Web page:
Going on a foreign adventure with your dog can be really exciting but there's lots to think about before you go.
Passport - A passport is issued for travel within the European Union (EU).
Rabies - dogs must be vaccinated against rabies before they travel from the UK to EU countries. They must have the vaccination at least 21 days before they travel.
Outside the EU - you'll have to do your research if you're travelling to a country outside the EU. Different countries will have different import requirements. This can include blood tests and quarantine. Further information can be obtained from DEFRA.
Worming - when returning to the UK, your dog will need to be given a worming tablet by a Veterinary Surgeon 24 to 120 hours before you arrive back. It is reasonable to worm one month after your return home.
Parasites - make sure your dog is up to date with their flea and worm treatment before they travel. There are some parasites that are more prevalent or only present in Europe, compared to the UK. Heartworm and other Dirofilaria are transmitted by mosquitoes and is present in Europe. Monthly use of Milbemax will help to prevent disease.
Diseases transmitted by ticks include Bartonellosis, Babesiosis, Hepatozoonosis and Ehrlichiosis amongst others. Monthly Nexgard use and a daily check of your dog to identify the presence of ticks and removal using a tick remover will help to prevent infection.
Leishmania is transmitted by Sandflies. It is common in Southern Europe. Risk of infection is reduced by using a repellent collar such as a Scalibor (dogs only), vaccination (CaniLeish™), and keeping your dog indoors at dawn and dusk when sandflies are active.
Milbemax, Nexgard, Scalibor collars and CaniLeish vaccinations are avaliable at Bond Street Veterinary Clinic.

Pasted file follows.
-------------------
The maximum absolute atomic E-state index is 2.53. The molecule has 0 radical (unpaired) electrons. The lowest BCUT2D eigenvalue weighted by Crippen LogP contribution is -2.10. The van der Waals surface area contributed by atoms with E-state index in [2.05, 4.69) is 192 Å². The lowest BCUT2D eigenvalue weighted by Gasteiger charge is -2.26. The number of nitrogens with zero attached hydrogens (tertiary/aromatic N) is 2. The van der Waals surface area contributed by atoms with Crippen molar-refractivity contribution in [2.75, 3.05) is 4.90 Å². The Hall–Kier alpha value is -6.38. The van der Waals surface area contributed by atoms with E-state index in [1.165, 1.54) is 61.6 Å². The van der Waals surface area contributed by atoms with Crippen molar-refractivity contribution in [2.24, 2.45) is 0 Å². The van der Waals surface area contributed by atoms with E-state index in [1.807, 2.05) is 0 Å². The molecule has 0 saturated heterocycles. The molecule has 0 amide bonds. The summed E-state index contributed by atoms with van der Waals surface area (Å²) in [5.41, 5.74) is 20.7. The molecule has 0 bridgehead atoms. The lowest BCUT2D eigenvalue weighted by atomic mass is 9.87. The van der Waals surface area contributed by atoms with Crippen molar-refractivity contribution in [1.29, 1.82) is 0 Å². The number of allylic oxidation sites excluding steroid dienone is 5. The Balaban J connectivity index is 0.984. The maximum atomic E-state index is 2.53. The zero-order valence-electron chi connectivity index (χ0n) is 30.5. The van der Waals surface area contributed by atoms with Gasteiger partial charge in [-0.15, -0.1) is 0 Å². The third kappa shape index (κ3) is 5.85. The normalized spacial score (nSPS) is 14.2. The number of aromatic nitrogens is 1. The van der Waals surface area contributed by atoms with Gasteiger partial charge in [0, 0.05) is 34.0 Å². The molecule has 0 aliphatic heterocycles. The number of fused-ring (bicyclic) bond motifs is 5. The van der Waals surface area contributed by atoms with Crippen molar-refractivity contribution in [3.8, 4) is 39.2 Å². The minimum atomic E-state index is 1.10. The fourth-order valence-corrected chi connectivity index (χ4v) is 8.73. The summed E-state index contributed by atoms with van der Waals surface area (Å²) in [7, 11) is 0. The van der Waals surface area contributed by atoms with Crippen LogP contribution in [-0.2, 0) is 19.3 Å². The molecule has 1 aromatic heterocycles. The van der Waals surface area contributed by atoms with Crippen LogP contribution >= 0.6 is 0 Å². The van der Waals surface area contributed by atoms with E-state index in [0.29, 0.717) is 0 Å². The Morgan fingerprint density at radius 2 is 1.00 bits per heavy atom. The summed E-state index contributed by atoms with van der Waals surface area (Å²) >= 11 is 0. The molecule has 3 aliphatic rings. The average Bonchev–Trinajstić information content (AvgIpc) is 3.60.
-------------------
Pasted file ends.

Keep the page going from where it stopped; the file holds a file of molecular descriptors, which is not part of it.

New Surroundings - have the telephone number of your closest Veterinary Surgeon in case of emergencies. Your dog may be disorientated by unfamiliar surroundings, so make sure their microchip details are up to date, and the tag has your current name, address and correct phone number. Remember both are legal requirements. Take plenty of your dogs' normal food with you when you travel. It may not be available abroad.
Different Climates - Your dog will not enjoy sweltering sunshine quite as much as you might. Walk your dog in the early morning or late at night to avoid the higher temperatures. When travelling make sure your dog has constant access to water and schedule in regular toilet breaks.
Flying with your dog - Your dog will need a fitness to fly certificate before taking off which will need to be issued by your Veterinary Surgeon. Check with your airline that they are licensed to carry dogs, and whether they are allowed to travel in the cabin. The hold is pressurised and for this reason some airlines exclude brachycephalic breeds such as Boxers, Pugs and Bulldogs. Dogs have to stay in a crate while they are in the hold. When purchasing a crate, make sure it meets airline guidelines. The dog should have room to stand and turn. Familiarise the dog with the crate before you fly. Your airline company will be able to provide you with information regarding an appropriate crate size.